“I can see the flickers, over me the lantern’s raised/Lift me up, lift me over it/Show me what you’re hiding, take me out into the sea/Lift me up, lift me over it.”
Those lines are from Flickers, the life-affirming opening track from Son Lux‘s second album, 2011’s We Are Rising (which followed 2008’s style-defining debut At War With Walls & Mazes). Much of the prose that Lux (multi-instrumentalist/singer/producer Ryan Lott) paints upon his third LP, Lanterns, consists of similarly lofty allegory and vague spirituality, including the recurring lantern imagery—a symbol of hope and safety in the midst of some necessary journey. Lanterns appear glowing in the lyrics of Ransom, amidst a turbulent sea of strings, and as a coping mechanism on the mournful closer, Lanterns Lit. The poetic, thematic approach to narrative, and the music too, it’s all very grand. However on this album, Lott’s attention to detail as a producer, with his commitment to high-brow experimentation, finally elevate the songwriting from faux epic to the loftier heights he’s always aimed towards.
What’s been true for the length of the Son Lux’ run still holds true this time around as well. Lott has built a name by keeping the unexpected, like polyrhythmic morphing and tangential tone shifting, on deck at all times. His true gift though is his ability to lay these turns out in a manner that makes perfect sense as oddly interlocking figures and, amazingly, to do so with fairly sparse arrangements. The space created in the absence of clutter lends gravity to each sound, but that also means each sound has to be that much more perfect. Lott’s training is classical and his use of technique—from complexity of sound and sequence to his egg-in-a-vice command of restraint—make incredible use of it. He’s a master of subtlety, but seems to take pleasure in blindsiding the listener every so often for effect. The grimy bass on Pyre and the syncopated baritone sax blasts on Easy won’t leave your memory any time soon.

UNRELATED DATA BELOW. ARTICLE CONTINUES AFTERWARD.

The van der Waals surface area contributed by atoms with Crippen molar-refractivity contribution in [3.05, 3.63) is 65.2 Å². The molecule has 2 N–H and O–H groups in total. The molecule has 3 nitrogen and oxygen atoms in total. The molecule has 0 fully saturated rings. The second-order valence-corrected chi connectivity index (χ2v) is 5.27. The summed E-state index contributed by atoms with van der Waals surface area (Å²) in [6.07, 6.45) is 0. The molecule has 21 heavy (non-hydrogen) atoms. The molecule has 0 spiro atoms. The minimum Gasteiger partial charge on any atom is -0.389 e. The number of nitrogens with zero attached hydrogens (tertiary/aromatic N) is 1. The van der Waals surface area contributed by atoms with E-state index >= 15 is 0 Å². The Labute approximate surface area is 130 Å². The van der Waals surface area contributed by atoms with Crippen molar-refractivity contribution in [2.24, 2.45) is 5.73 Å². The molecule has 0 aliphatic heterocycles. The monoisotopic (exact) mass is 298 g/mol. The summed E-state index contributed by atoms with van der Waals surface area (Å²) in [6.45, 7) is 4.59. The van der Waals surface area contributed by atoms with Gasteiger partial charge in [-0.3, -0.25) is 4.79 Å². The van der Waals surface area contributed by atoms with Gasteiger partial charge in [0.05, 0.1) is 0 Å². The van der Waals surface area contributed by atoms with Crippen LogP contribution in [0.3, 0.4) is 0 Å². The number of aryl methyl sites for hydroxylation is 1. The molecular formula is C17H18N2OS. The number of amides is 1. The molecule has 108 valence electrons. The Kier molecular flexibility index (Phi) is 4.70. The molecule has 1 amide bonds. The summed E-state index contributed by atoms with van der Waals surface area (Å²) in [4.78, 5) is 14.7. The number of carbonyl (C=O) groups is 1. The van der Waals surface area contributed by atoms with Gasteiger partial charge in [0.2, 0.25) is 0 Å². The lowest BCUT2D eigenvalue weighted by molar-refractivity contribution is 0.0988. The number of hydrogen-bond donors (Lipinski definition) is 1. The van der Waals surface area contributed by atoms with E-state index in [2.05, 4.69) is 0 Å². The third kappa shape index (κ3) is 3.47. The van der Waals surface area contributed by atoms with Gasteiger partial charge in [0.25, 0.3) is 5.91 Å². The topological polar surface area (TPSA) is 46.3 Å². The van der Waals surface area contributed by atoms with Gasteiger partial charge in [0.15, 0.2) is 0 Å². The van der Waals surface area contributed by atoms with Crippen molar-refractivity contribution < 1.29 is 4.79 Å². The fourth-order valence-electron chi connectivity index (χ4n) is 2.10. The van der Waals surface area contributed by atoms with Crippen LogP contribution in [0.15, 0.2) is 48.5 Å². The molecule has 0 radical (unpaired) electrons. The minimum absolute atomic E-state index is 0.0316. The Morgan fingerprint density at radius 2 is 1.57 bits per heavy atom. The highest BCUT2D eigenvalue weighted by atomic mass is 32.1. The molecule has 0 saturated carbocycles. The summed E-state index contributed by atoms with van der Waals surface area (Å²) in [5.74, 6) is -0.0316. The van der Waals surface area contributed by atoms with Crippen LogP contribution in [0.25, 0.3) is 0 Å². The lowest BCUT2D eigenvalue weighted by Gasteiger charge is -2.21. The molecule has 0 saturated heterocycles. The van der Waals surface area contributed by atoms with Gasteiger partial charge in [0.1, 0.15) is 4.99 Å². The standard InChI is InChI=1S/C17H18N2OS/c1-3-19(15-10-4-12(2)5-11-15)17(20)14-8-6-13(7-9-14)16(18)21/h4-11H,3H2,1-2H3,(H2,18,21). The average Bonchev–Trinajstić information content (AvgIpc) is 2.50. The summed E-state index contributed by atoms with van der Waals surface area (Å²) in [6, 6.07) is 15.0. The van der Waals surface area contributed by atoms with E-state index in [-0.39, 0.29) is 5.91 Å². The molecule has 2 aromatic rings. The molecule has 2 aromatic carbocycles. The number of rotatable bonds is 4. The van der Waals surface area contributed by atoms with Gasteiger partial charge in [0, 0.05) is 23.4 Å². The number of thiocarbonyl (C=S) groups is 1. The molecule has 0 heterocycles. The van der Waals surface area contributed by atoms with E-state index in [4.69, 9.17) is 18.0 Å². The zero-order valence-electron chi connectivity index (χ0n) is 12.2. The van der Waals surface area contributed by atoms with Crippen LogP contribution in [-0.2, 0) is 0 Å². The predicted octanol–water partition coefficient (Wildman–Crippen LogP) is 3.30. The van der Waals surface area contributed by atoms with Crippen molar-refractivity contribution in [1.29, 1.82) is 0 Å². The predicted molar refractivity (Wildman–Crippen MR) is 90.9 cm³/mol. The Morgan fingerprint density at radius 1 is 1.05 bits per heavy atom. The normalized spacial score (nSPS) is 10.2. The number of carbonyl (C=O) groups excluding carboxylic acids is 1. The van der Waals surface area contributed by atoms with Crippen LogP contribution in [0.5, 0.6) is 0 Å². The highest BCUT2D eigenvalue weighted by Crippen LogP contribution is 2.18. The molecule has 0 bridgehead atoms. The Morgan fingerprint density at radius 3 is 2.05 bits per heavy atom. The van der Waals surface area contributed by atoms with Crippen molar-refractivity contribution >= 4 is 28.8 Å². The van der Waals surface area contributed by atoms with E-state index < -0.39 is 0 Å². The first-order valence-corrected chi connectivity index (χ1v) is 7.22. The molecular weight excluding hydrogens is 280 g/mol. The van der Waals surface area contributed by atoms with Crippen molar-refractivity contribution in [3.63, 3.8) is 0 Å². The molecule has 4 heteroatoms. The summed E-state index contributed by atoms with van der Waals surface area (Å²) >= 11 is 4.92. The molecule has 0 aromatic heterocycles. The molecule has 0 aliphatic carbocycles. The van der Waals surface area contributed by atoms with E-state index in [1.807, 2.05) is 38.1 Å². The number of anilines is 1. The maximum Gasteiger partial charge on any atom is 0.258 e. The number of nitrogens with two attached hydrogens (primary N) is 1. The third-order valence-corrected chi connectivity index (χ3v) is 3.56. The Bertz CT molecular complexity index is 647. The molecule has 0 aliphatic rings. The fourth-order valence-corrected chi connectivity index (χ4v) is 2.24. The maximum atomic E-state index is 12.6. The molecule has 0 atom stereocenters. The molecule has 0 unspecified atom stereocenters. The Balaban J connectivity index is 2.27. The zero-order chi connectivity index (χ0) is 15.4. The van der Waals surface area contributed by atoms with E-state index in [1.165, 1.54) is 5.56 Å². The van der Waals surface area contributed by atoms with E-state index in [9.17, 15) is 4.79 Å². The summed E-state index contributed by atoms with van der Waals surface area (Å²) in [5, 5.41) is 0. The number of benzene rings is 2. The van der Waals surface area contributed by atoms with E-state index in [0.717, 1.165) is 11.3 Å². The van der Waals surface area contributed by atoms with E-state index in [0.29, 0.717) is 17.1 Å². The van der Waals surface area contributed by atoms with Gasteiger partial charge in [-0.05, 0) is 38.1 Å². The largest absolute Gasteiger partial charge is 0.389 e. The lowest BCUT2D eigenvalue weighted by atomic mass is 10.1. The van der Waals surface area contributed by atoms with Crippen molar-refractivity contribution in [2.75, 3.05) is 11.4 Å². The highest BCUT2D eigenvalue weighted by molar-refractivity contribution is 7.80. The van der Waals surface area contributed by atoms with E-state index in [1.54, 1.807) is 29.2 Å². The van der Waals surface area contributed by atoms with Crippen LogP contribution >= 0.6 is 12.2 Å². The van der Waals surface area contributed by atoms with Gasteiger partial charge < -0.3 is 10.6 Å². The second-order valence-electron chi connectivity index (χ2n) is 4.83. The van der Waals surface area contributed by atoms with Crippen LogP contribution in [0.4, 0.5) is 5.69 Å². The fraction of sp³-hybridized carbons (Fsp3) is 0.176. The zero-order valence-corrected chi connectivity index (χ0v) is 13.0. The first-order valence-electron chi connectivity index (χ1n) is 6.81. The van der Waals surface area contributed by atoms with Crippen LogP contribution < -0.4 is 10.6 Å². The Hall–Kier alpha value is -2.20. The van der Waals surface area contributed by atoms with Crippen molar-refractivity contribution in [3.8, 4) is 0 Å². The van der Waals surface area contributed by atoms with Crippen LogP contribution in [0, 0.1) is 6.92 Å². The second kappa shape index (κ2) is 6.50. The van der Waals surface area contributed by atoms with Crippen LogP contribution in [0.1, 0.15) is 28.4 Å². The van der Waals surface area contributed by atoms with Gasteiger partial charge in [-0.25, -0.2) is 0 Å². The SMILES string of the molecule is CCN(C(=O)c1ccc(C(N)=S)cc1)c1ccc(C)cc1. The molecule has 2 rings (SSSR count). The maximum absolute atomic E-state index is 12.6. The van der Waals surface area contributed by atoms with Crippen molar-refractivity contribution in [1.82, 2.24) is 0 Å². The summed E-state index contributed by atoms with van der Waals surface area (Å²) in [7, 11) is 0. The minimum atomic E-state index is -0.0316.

Vocally, Lott’s quivering lines and softly harmonized choruses convey the delicate strain of sincerity. You could take it as fey emotional hand-holding, but studied within the context of his music, anything louder would be too much. Taking focus from the intricacies of production would be the ultimate sin in Lott’s world, and both he and his small cast of contributors abide.
His themes have become more inclusive since the At War With Walls And Mazes warnings of weapons, enemies and betrayal. That evolution was as plain as the brightly colored album cover of We Are Rising, and Lanterns is just as bright, despite the dark artwork this time. The flowery staccato swirls of Lost It To Trying echo the joyful horn swing of All The Right Swings. Plan The Escape and No Crimes are largely uplifting, though the descending bass line and drum combo on Crimes sounds like Queens Of The Stone Age doing Go With The Flow Light; and pseudo-ripped Depeche Mode lyrics like, “All you ever wanted, all you ever need” make for the album’s most clichéd moment. This is really Lanterns‘ only misstep. Lott is a singular artist operating on his own plane. You may not hear many of his tracks on terrestrial radio, but he has a way of pushing your definition of accessibility, so you never know.